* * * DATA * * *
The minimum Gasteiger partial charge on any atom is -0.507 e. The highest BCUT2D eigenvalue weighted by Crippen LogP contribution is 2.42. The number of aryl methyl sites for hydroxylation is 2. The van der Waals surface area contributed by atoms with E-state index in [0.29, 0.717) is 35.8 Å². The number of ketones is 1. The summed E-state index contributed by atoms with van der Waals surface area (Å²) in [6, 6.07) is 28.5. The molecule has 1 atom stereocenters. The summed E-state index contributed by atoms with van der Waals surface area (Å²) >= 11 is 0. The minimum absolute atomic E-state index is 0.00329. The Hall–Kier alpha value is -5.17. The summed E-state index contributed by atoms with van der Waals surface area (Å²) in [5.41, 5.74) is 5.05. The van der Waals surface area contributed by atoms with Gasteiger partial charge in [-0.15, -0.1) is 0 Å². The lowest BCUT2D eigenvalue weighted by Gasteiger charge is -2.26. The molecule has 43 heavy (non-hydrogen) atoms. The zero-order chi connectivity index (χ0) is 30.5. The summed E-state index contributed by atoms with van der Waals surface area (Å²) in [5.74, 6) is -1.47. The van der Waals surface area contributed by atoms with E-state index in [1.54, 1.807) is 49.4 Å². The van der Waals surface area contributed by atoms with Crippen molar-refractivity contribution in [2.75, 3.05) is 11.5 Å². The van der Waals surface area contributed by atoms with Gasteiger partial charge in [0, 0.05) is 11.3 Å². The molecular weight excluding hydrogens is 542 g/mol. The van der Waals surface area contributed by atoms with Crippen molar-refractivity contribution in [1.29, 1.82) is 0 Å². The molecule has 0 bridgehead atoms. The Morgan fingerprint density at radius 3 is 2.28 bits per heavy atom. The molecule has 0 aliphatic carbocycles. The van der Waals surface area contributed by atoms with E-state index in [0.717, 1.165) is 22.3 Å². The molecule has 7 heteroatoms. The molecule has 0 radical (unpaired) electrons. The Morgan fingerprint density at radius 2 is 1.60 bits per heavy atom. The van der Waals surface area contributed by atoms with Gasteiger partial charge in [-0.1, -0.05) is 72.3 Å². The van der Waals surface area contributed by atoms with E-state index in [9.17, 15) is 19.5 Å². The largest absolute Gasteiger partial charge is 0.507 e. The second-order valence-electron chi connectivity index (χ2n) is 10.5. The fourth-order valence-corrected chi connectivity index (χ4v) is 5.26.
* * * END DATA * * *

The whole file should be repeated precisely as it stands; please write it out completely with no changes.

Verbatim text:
The minimum Gasteiger partial charge on any atom is -0.507 e. The highest BCUT2D eigenvalue weighted by Crippen LogP contribution is 2.42. The number of aryl methyl sites for hydroxylation is 2. The van der Waals surface area contributed by atoms with E-state index in [0.29, 0.717) is 35.8 Å². The number of ketones is 1. The summed E-state index contributed by atoms with van der Waals surface area (Å²) in [6, 6.07) is 28.5. The molecule has 1 atom stereocenters. The summed E-state index contributed by atoms with van der Waals surface area (Å²) >= 11 is 0. The minimum absolute atomic E-state index is 0.00329. The Hall–Kier alpha value is -5.17. The summed E-state index contributed by atoms with van der Waals surface area (Å²) in [5.41, 5.74) is 5.05. The van der Waals surface area contributed by atoms with Gasteiger partial charge in [-0.15, -0.1) is 0 Å². The lowest BCUT2D eigenvalue weighted by Gasteiger charge is -2.26. The molecule has 43 heavy (non-hydrogen) atoms. The zero-order chi connectivity index (χ0) is 30.5. The summed E-state index contributed by atoms with van der Waals surface area (Å²) in [5.74, 6) is -1.47. The van der Waals surface area contributed by atoms with E-state index in [1.54, 1.807) is 49.4 Å². The van der Waals surface area contributed by atoms with Crippen molar-refractivity contribution in [2.75, 3.05) is 11.5 Å². The van der Waals surface area contributed by atoms with Gasteiger partial charge in [0, 0.05) is 11.3 Å². The molecular weight excluding hydrogens is 542 g/mol. The van der Waals surface area contributed by atoms with Crippen molar-refractivity contribution in [1.29, 1.82) is 0 Å². The molecule has 0 bridgehead atoms. The Morgan fingerprint density at radius 3 is 2.28 bits per heavy atom. The molecule has 0 aliphatic carbocycles. The van der Waals surface area contributed by atoms with E-state index in [0.717, 1.165) is 22.3 Å². The molecule has 7 heteroatoms. The molecule has 0 radical (unpaired) electrons. The Morgan fingerprint density at radius 2 is 1.60 bits per heavy atom. The van der Waals surface area contributed by atoms with Gasteiger partial charge in [-0.1, -0.05) is 72.3 Å². The van der Waals surface area contributed by atoms with E-state index in [9.17, 15) is 19.5 Å². The largest absolute Gasteiger partial charge is 0.507 e. The second-order valence-electron chi connectivity index (χ2n) is 10.5. The fourth-order valence-corrected chi connectivity index (χ4v) is 5.26.